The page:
Return to Sports
by Joedy McCreary
(September 6) MORGANTOWN -- West Virginia University played what could be its "biggest ever" non-conference game Saturday night when the Mountaineers hosted No. 1 Ohio State at Mountaineer Field, WVU Athletic Director Ed Pastilong said.
But the Buckeyes are hardly the last high-profile non-conference team to visit Morgantown.
Notre Dame comes to Morgantown for a mid-October 2000 date, Pastilong said. The official date has yet to be announced.
The Irish's visit to WVU is a return game for last November's game in South Bend, Ind. Notre Dame won, 21-14.
Pastilong also left open the option of playing Penn State, should the NCAA approve a 12th game for teams. But the Nittany Lions would have to agree to a home-and-home series, he said.
"We'll have discussions with the staff, administration and Coach Nehlen," before doing so," Pastilong said.
"We'll ask, 'Do we want to approach a Penn State?'"
High-profile non-conference games do wonders for WVU, Pastilong said.
"It features our football program, and at the same time, our state, university and athletic department," Pastilong said.
"Down the line, it helps our recruiting and helps us maintain a high level of competition."
Next year, the Mountaineers open their season at Ericcson Stadium, home of the Carolina Panthers, against East Carolina.
· TEST TIME: Ohio State, it appeared, made it a point to test out three West Virginia defenders who were at other positions last year.
OSU's opening drive was primarily directed at linebackers Mark Plants and Barrett Green, plus safety Jerry Porter. The WVU trio was responsible for tackles on the Buckeyes' first seven plays from scrimmage. And Porter also dropped an easy interception in the end zone on Ohio State's opening drive.
· CLOSED CIRCUIT TV PROBLEMS: Fans waiting in concession lines missed plenty of game action -- even though they shouldn't have.
American Vending Company, headquartered in Clarksburg, paid more than $80,000 to install 36 television sets at various concession stands at Mountaineer Field, American representative Martin Shaffer said.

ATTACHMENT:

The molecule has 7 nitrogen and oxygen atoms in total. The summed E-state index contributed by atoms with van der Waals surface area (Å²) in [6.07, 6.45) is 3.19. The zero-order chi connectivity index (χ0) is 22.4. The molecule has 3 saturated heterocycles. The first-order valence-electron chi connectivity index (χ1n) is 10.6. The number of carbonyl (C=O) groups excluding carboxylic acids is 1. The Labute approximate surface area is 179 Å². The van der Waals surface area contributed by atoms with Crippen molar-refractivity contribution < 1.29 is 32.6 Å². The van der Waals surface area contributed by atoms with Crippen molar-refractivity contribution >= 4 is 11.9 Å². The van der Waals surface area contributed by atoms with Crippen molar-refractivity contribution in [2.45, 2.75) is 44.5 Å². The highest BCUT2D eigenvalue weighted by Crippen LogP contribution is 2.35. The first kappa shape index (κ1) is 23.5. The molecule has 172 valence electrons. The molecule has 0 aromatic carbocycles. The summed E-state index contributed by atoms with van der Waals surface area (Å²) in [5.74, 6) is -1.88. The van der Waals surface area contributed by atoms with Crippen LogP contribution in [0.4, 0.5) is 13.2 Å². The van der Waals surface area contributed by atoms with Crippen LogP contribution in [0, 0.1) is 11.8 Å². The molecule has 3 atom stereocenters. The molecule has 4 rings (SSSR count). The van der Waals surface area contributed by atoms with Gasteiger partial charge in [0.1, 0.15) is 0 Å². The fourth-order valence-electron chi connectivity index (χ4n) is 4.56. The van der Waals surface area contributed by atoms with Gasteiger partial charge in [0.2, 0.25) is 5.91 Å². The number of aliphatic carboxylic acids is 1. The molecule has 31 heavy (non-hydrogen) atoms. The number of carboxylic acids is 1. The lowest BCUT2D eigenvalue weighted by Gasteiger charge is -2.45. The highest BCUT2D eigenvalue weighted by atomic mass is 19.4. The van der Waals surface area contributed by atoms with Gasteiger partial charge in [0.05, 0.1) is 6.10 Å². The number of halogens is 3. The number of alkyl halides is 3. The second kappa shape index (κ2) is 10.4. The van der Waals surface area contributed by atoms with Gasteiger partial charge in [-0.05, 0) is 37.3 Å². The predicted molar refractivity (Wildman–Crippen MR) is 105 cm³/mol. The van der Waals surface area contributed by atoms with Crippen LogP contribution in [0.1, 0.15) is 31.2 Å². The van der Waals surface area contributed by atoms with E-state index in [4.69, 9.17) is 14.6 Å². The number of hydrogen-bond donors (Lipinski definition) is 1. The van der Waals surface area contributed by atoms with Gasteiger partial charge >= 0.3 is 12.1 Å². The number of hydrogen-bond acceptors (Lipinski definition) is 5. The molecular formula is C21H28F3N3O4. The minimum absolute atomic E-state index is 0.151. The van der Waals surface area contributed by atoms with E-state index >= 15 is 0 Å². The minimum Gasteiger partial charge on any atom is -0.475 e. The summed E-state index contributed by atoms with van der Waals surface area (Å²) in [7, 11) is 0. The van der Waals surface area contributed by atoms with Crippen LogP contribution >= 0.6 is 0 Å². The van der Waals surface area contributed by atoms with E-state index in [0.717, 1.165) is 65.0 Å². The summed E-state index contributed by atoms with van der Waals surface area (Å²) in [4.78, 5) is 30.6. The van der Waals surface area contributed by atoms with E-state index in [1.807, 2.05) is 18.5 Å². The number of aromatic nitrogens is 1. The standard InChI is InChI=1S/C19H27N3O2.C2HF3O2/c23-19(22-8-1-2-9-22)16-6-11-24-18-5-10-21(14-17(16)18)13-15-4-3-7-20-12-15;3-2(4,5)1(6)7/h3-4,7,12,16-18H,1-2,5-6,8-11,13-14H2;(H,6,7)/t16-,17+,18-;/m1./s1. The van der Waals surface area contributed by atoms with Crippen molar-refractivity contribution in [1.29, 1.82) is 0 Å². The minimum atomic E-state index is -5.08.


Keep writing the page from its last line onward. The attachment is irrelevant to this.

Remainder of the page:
But problems discovered with TV cables at the stadium forced a rewiring of the press box to accommodate CBS-TV, which televised the game, Shaffer said. The CBS rewiring wasn't completed until 1 a.m. Saturday and Shaffer said there simply wasn't time for the concessionaires' cables.
"I've got 36 TVs and none of them are working," Shaffer said.
Shaffer said the televisions would be connected for the Sept. 19 Maryland game.
Mountaineer Field is the second collegiate on-campus stadium in the country to have televisions at the concession stands.
· BIG EATERS: About 12,000 hot dogs.
More than 68 tons of ice. Nearly 10,000 buckets of popcorn.
Between 30,000 and 50,000 soft drinks.
The menu for WVU's offensive linemen?
Rather, that's what Shaffer expects the Mountaineer Field concession stands to sell to hungry and thirsty spectators during Saturday's Ohio State game.
American has been affiliated with WVU since 1979. Since then, the University has about $5.5 million in commissions off concession sales, Shaffer said.
· MOVING ON: Shawn Foreman caught six passes to move into fourth place on the WVU career receptions list with 112.
He passed Steve Lewis and Darrell Miller, who both had 111. He trails David Saunders, who had seven receptions Saturday for 121 career catches.
The all-time leader is Rahsaan Vanterpool with 126.
· BIG NIGHT: Punter-placekicker Jay Taylor established a Mountaineer Field record with 410 punt yards on nine kicks.
The record had been held by Curt Carion. He had 394 yards against Penn State in 1980.
· TERRY: Senior return specialist Nate Terry passed Mike Logan for 6th in career kickoff return yardage. Terry had 71 return yards to give him 884 for his two-year career.
Logan finished with 869 from 1993 to 1996.